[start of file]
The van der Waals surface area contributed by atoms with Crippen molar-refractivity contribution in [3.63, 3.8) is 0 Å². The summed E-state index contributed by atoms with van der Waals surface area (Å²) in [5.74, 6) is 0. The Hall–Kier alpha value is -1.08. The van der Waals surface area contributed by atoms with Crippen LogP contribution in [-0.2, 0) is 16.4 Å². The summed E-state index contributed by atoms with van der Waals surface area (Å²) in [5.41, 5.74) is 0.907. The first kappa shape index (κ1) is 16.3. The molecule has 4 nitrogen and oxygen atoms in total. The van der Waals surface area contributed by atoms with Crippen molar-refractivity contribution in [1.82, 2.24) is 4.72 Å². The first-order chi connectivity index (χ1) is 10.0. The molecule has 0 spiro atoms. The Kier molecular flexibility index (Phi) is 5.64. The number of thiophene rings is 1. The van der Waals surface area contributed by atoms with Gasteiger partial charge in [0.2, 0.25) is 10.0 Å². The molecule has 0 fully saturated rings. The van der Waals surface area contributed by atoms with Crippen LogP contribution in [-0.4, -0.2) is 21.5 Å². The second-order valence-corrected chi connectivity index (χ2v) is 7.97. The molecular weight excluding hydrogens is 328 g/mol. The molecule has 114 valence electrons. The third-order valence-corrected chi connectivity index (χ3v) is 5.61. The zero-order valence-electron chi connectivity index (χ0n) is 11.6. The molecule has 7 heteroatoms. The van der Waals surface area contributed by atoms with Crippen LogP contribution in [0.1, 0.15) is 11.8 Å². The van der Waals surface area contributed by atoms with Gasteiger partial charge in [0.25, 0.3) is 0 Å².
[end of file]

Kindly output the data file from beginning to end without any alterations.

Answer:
The van der Waals surface area contributed by atoms with Crippen molar-refractivity contribution in [3.63, 3.8) is 0 Å². The summed E-state index contributed by atoms with van der Waals surface area (Å²) in [5.74, 6) is 0. The Hall–Kier alpha value is -1.08. The van der Waals surface area contributed by atoms with Crippen LogP contribution in [-0.2, 0) is 16.4 Å². The summed E-state index contributed by atoms with van der Waals surface area (Å²) in [5.41, 5.74) is 0.907. The first kappa shape index (κ1) is 16.3. The molecule has 4 nitrogen and oxygen atoms in total. The van der Waals surface area contributed by atoms with Crippen molar-refractivity contribution in [1.82, 2.24) is 4.72 Å². The first-order chi connectivity index (χ1) is 10.0. The molecule has 0 spiro atoms. The Kier molecular flexibility index (Phi) is 5.64. The number of thiophene rings is 1. The van der Waals surface area contributed by atoms with Gasteiger partial charge in [0.2, 0.25) is 10.0 Å². The molecule has 0 fully saturated rings. The van der Waals surface area contributed by atoms with Crippen LogP contribution in [-0.4, -0.2) is 21.5 Å². The second-order valence-corrected chi connectivity index (χ2v) is 7.97. The molecular weight excluding hydrogens is 328 g/mol. The molecule has 114 valence electrons. The third-order valence-corrected chi connectivity index (χ3v) is 5.61. The zero-order valence-electron chi connectivity index (χ0n) is 11.6. The molecule has 7 heteroatoms. The van der Waals surface area contributed by atoms with Crippen LogP contribution in [0.1, 0.15) is 11.8 Å². The van der Waals surface area contributed by atoms with Gasteiger partial charge in [0.25, 0.3) is 0 Å².